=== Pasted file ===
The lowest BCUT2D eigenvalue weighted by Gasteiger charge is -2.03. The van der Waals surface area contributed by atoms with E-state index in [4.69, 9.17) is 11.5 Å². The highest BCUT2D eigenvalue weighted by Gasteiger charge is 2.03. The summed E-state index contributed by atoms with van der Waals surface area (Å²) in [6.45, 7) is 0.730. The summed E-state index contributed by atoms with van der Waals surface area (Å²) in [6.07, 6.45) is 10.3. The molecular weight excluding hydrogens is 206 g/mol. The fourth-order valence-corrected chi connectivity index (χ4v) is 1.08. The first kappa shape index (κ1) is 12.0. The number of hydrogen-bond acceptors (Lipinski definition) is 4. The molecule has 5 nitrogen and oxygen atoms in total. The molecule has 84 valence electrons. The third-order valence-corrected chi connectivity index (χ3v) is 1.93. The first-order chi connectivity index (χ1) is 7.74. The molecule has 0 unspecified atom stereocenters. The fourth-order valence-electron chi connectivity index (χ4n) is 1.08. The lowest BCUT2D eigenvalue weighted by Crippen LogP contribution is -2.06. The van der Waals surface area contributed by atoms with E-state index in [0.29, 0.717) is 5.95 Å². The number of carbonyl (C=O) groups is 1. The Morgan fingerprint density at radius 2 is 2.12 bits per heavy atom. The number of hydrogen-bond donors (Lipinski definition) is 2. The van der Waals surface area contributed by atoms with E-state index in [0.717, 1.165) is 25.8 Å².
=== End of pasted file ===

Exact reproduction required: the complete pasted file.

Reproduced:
The lowest BCUT2D eigenvalue weighted by Gasteiger charge is -2.03. The van der Waals surface area contributed by atoms with E-state index in [4.69, 9.17) is 11.5 Å². The highest BCUT2D eigenvalue weighted by Gasteiger charge is 2.03. The summed E-state index contributed by atoms with van der Waals surface area (Å²) in [6.45, 7) is 0.730. The summed E-state index contributed by atoms with van der Waals surface area (Å²) in [6.07, 6.45) is 10.3. The molecular weight excluding hydrogens is 206 g/mol. The fourth-order valence-corrected chi connectivity index (χ4v) is 1.08. The first kappa shape index (κ1) is 12.0. The number of hydrogen-bond acceptors (Lipinski definition) is 4. The molecule has 5 nitrogen and oxygen atoms in total. The molecule has 84 valence electrons. The third-order valence-corrected chi connectivity index (χ3v) is 1.93. The first-order chi connectivity index (χ1) is 7.74. The molecule has 0 unspecified atom stereocenters. The fourth-order valence-electron chi connectivity index (χ4n) is 1.08. The lowest BCUT2D eigenvalue weighted by Crippen LogP contribution is -2.06. The van der Waals surface area contributed by atoms with E-state index in [0.29, 0.717) is 5.95 Å². The number of carbonyl (C=O) groups is 1. The Morgan fingerprint density at radius 2 is 2.12 bits per heavy atom. The number of hydrogen-bond donors (Lipinski definition) is 2. The van der Waals surface area contributed by atoms with E-state index in [0.717, 1.165) is 25.8 Å².